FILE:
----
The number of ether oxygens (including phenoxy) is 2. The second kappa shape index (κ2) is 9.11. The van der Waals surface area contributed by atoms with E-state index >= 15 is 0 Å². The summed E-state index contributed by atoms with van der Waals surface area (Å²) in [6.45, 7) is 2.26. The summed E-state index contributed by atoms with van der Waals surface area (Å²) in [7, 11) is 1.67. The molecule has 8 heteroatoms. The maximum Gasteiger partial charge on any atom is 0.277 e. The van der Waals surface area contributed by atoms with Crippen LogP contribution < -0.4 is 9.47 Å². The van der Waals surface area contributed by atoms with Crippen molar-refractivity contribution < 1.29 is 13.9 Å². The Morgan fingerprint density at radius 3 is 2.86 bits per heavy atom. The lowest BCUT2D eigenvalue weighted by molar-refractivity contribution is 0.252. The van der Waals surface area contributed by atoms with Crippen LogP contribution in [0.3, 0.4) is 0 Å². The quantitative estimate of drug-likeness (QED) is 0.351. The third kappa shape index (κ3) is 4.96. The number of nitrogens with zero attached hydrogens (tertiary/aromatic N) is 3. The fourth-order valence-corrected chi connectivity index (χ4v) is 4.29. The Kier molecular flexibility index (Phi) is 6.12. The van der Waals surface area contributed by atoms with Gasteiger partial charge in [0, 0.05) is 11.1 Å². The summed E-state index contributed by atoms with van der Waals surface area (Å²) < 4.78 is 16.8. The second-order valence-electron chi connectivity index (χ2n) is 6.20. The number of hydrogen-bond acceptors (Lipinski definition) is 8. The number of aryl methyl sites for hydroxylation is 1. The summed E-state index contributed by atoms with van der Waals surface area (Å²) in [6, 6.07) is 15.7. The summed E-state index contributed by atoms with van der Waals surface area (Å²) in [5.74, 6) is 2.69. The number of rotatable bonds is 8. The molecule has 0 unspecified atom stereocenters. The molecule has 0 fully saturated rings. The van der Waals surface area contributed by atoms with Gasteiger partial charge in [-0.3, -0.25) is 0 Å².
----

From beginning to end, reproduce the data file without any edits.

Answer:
The number of ether oxygens (including phenoxy) is 2. The second kappa shape index (κ2) is 9.11. The van der Waals surface area contributed by atoms with E-state index >= 15 is 0 Å². The summed E-state index contributed by atoms with van der Waals surface area (Å²) in [6.45, 7) is 2.26. The summed E-state index contributed by atoms with van der Waals surface area (Å²) in [7, 11) is 1.67. The molecule has 8 heteroatoms. The maximum Gasteiger partial charge on any atom is 0.277 e. The van der Waals surface area contributed by atoms with Crippen LogP contribution < -0.4 is 9.47 Å². The van der Waals surface area contributed by atoms with Crippen molar-refractivity contribution < 1.29 is 13.9 Å². The Morgan fingerprint density at radius 3 is 2.86 bits per heavy atom. The lowest BCUT2D eigenvalue weighted by molar-refractivity contribution is 0.252. The van der Waals surface area contributed by atoms with Crippen LogP contribution in [0.3, 0.4) is 0 Å². The quantitative estimate of drug-likeness (QED) is 0.351. The third kappa shape index (κ3) is 4.96. The number of nitrogens with zero attached hydrogens (tertiary/aromatic N) is 3. The fourth-order valence-corrected chi connectivity index (χ4v) is 4.29. The Kier molecular flexibility index (Phi) is 6.12. The van der Waals surface area contributed by atoms with Gasteiger partial charge in [0, 0.05) is 11.1 Å². The summed E-state index contributed by atoms with van der Waals surface area (Å²) < 4.78 is 16.8. The second-order valence-electron chi connectivity index (χ2n) is 6.20. The number of hydrogen-bond acceptors (Lipinski definition) is 8. The number of aryl methyl sites for hydroxylation is 1. The summed E-state index contributed by atoms with van der Waals surface area (Å²) in [6, 6.07) is 15.7. The summed E-state index contributed by atoms with van der Waals surface area (Å²) in [5.74, 6) is 2.69. The number of rotatable bonds is 8. The molecule has 0 unspecified atom stereocenters. The molecule has 0 fully saturated rings. The van der Waals surface area contributed by atoms with Gasteiger partial charge in [-0.3, -0.25) is 0 Å².